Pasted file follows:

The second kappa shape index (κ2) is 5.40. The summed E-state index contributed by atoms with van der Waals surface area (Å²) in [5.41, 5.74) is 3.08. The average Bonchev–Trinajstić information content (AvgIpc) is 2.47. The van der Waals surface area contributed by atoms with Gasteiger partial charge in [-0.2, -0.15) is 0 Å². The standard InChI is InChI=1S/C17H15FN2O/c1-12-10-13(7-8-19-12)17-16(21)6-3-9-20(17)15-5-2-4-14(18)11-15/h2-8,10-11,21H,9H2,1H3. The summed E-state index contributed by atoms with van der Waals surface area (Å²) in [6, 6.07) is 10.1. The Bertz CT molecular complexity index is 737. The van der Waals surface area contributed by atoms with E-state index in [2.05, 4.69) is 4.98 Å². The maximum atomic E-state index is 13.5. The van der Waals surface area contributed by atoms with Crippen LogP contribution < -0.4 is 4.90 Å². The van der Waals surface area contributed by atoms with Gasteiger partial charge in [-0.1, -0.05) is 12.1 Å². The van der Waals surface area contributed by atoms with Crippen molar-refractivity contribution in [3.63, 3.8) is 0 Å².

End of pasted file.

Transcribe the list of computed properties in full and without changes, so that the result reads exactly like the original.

The second kappa shape index (κ2) is 5.40. The summed E-state index contributed by atoms with van der Waals surface area (Å²) in [5.41, 5.74) is 3.08. The average Bonchev–Trinajstić information content (AvgIpc) is 2.47. The van der Waals surface area contributed by atoms with Gasteiger partial charge in [-0.2, -0.15) is 0 Å². The standard InChI is InChI=1S/C17H15FN2O/c1-12-10-13(7-8-19-12)17-16(21)6-3-9-20(17)15-5-2-4-14(18)11-15/h2-8,10-11,21H,9H2,1H3. The summed E-state index contributed by atoms with van der Waals surface area (Å²) in [6, 6.07) is 10.1. The Bertz CT molecular complexity index is 737. The van der Waals surface area contributed by atoms with E-state index in [2.05, 4.69) is 4.98 Å². The maximum atomic E-state index is 13.5. The van der Waals surface area contributed by atoms with Crippen LogP contribution < -0.4 is 4.90 Å². The van der Waals surface area contributed by atoms with Gasteiger partial charge in [-0.1, -0.05) is 12.1 Å². The van der Waals surface area contributed by atoms with Crippen molar-refractivity contribution in [3.63, 3.8) is 0 Å².